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When the historian J. A. Hobson caricatured Jews as “homo economicus” in his 1891 study Problems of Poverty, he provided a pithy label for the ubiquitous stereotype of the obsessively wealth-seeking Jew. Many eighteenth- and nineteenth-century authors, such as Maria Edgeworth, Charles Dickens, and Anthony Trollope, drew upon this stereotype to explore and protest the increasing commercialization of their cultures. Anglo-American modernist authors, on the other hand, with the notable exception of Edith Wharton, tended to eschew the literary progeny of Shylock, the greedy Jewish financiers and swindlers through whom the earlier authors voiced their disgust with the excesses of industrial capitalism. (This is not to say, as will become clear, that the prototype of Shylock was irrelevant to their characterizations.) Their reluctance was due perhaps not so much to their understanding that the stereotype was spurious or unethical, but to their concern that as a stock figure it suggested the Victorian and Edwardian realism against which they defined themselves.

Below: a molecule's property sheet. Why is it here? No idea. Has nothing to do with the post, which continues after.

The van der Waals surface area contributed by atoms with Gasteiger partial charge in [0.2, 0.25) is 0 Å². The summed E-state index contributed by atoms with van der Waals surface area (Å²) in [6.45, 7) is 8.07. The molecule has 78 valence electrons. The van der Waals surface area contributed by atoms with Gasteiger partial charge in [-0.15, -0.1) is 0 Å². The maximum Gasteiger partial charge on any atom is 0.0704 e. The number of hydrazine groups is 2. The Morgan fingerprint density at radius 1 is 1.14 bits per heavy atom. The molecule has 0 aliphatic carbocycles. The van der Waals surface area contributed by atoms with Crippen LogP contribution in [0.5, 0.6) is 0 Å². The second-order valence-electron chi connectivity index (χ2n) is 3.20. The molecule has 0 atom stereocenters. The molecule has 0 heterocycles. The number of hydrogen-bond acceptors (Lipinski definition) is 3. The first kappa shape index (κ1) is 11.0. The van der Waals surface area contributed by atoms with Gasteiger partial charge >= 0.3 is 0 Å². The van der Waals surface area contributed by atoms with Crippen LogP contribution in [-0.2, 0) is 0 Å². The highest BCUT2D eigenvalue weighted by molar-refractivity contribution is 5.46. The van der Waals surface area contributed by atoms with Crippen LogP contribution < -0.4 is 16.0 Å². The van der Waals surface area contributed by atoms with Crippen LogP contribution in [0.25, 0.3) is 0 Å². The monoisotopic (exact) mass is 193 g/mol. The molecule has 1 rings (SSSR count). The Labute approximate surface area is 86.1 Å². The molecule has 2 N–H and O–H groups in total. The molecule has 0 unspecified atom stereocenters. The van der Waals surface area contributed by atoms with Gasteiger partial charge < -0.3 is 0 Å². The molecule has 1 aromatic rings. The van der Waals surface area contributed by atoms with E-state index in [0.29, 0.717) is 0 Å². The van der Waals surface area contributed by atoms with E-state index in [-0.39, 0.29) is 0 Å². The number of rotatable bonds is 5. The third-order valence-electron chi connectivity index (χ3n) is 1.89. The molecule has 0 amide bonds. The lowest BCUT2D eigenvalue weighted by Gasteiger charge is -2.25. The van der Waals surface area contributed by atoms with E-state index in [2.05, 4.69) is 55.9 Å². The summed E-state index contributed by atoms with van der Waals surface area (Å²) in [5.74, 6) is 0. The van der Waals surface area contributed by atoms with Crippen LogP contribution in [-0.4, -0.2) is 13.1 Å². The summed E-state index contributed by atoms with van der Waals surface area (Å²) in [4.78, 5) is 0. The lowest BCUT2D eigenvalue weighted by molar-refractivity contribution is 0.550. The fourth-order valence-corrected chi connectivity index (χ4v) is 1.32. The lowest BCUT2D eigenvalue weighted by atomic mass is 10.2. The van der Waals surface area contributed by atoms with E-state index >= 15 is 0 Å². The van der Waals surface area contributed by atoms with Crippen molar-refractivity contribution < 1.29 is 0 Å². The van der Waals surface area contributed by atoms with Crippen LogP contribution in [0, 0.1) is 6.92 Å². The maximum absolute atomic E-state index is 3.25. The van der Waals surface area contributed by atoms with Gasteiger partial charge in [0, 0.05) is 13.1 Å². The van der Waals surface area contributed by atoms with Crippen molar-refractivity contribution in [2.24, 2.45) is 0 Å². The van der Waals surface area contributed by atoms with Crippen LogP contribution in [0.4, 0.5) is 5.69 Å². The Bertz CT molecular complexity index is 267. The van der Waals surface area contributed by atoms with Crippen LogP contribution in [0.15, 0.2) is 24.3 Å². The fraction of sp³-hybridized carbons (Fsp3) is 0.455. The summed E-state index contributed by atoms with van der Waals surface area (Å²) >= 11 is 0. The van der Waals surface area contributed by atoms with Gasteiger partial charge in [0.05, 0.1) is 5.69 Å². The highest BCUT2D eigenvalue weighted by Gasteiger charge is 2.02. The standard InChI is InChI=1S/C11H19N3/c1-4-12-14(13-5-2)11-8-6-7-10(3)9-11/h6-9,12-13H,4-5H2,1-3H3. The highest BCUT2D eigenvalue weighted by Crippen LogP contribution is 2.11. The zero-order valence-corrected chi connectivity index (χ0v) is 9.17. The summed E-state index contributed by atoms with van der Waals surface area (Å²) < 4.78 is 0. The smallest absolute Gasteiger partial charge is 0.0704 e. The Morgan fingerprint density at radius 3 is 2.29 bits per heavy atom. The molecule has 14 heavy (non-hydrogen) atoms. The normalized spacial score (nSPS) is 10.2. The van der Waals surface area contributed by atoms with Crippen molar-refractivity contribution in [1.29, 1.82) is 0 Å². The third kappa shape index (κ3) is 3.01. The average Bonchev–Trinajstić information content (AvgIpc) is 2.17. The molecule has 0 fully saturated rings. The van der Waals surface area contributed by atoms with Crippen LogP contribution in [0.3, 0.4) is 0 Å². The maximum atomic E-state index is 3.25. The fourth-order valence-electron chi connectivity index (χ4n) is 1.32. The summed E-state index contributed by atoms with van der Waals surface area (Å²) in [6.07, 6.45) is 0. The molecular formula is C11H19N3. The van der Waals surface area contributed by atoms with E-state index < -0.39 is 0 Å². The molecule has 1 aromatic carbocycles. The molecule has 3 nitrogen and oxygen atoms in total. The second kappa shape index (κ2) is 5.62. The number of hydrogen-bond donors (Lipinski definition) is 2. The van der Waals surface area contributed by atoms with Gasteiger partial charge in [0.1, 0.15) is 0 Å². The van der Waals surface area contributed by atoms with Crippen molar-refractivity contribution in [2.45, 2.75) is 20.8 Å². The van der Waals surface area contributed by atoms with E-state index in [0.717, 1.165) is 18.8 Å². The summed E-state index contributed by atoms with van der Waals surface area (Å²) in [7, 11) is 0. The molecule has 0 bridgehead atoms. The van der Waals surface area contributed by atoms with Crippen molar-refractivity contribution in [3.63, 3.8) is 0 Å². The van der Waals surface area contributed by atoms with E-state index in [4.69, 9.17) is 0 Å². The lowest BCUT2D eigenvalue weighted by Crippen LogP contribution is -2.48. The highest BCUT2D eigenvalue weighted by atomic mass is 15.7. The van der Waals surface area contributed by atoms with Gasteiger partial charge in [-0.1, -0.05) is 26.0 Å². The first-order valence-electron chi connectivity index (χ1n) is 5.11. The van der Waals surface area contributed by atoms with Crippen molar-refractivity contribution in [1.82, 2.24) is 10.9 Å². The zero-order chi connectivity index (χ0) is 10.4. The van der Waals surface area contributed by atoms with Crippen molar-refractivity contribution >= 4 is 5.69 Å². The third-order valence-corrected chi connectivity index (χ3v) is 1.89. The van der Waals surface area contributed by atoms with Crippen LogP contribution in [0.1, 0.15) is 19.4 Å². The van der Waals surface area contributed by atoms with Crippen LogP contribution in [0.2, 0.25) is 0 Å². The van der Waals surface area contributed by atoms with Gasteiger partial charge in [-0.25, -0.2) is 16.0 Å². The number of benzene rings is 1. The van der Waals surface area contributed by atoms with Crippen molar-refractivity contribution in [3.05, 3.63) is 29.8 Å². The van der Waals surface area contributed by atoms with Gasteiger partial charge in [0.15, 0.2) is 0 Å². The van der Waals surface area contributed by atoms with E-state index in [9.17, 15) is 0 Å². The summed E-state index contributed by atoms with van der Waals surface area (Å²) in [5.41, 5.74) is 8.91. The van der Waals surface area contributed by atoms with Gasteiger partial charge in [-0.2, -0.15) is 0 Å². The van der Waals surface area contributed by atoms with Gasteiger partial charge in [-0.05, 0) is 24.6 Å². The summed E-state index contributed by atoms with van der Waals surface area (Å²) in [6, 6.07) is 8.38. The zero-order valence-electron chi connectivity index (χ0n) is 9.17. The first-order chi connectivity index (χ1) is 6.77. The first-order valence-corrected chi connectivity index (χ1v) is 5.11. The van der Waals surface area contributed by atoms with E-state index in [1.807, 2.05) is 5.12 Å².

However, the alleged financial power of Jews did come close to home for early twentieth-century writers because it had become linked with the accusation that Jews controlled publishing houses and the press. William Brustein notes that “[a]s the nineteenth century unfolded, economic anti-Semites would … charge that Jews inordinately controlled the major means of production.”